26/02/2010

European Gender Equality Law Review

In this fourth issue of the European Gender Equality Law Review several experts
in the field of Gender Equality highlight interesting developments at national
level.

They discuss legislative initiatives, recent case law and current policies in
the 27 Member States of the European Union and three EEA countries (Iceland,
Liechtenstein and Norway). In some countries new legislation has been adopted.

Two key articles in this issue develop the topic of the reconciliation of work,
private and family life. Maria do Rosário Palma Ramalho highlights the link
between gender equality and reconciliation issues, in particular in her
analysis of the difficulties to implement gender equality in a context where
discrimination at the workplace often occurs in relation to care
responsibilities.

She criticizes the current approach to maternity as an exception to the
principle of equal treatment between women and men, highlighting the limits of
such approach. Instead, she suggests further developing an integrated approach,
in which maternity and paternity protection go hand in hand and which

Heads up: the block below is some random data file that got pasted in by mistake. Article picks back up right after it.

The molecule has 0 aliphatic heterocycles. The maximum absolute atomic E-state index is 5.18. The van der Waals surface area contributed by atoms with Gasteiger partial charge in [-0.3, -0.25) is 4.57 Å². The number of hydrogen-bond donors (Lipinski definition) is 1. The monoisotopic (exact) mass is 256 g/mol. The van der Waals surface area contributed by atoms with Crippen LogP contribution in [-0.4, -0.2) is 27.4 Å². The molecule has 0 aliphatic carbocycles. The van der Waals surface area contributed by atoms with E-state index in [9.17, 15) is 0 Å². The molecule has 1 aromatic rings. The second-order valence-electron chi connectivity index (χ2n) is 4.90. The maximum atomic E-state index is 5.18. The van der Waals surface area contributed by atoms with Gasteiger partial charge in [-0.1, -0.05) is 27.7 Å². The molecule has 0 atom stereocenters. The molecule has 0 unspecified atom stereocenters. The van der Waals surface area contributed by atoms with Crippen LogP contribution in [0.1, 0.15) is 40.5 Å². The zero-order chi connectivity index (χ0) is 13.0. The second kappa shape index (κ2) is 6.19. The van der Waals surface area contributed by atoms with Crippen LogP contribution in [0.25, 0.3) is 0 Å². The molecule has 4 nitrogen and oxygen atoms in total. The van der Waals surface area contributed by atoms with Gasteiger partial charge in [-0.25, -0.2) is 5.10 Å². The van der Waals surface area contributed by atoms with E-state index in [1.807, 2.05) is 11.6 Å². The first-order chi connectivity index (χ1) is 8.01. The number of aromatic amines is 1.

recognises that a balanced reconciliation of work and family life forms a
material condition for gender equality.

Nurhan Süral offers in her contribution an overview of the main provisions of
Turkish law in relation to pregnancy and maternity in the light of the
community acquis. In her view, the impact of EU gender equality law on Turkish
labour law is indisputable and has resulted in many legislative changes. She
also outlines the disadvantages of far-reaching sex-specific protective
measures -such as a long (partially paid, mainly unpaid) maternity leave - in
particular when employers become more reluctant to hire women. Given the
relatively low employment rate of women in Turkey, Süral stresses the necessity
of measures to increase their employment rate and to facilitate the
reconciliation of work, private and family life, not only in law but also in
practice. She considers this no easy task, in particular in the light of the
historical background of labour relations in Turkey and the reluctance of
social partners to engage in for example flexible work arrangements.

Several instances of case law and policy initiatives are explored in details
throughout the review.

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